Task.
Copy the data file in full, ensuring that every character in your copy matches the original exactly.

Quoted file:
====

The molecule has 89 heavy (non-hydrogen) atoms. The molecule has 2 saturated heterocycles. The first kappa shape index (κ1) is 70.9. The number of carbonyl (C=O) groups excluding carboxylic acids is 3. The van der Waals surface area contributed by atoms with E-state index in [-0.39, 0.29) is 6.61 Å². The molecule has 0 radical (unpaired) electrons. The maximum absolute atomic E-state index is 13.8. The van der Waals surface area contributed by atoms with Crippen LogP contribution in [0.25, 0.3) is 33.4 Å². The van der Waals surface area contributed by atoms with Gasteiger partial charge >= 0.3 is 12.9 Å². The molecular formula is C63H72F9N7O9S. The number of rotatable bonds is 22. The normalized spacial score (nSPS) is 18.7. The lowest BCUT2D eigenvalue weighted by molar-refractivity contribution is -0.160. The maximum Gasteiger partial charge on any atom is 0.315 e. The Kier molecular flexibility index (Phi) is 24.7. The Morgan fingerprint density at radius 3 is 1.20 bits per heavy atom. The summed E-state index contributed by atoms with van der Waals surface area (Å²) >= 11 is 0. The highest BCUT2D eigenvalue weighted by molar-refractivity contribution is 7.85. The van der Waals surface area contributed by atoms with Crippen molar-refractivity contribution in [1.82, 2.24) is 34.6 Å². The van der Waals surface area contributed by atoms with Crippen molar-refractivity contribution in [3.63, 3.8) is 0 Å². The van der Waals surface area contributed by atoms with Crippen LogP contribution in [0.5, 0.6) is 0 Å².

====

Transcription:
The molecule has 89 heavy (non-hydrogen) atoms. The molecule has 2 saturated heterocycles. The first kappa shape index (κ1) is 70.9. The number of carbonyl (C=O) groups excluding carboxylic acids is 3. The van der Waals surface area contributed by atoms with E-state index in [-0.39, 0.29) is 6.61 Å². The molecule has 0 radical (unpaired) electrons. The maximum absolute atomic E-state index is 13.8. The van der Waals surface area contributed by atoms with Crippen LogP contribution in [0.25, 0.3) is 33.4 Å². The van der Waals surface area contributed by atoms with Gasteiger partial charge >= 0.3 is 12.9 Å². The molecular formula is C63H72F9N7O9S. The number of rotatable bonds is 22. The normalized spacial score (nSPS) is 18.7. The lowest BCUT2D eigenvalue weighted by molar-refractivity contribution is -0.160. The maximum Gasteiger partial charge on any atom is 0.315 e. The Kier molecular flexibility index (Phi) is 24.7. The Morgan fingerprint density at radius 3 is 1.20 bits per heavy atom. The summed E-state index contributed by atoms with van der Waals surface area (Å²) >= 11 is 0. The highest BCUT2D eigenvalue weighted by molar-refractivity contribution is 7.85. The van der Waals surface area contributed by atoms with Crippen molar-refractivity contribution in [1.82, 2.24) is 34.6 Å². The van der Waals surface area contributed by atoms with Crippen molar-refractivity contribution in [3.63, 3.8) is 0 Å². The van der Waals surface area contributed by atoms with Crippen LogP contribution in [0.5, 0.6) is 0 Å².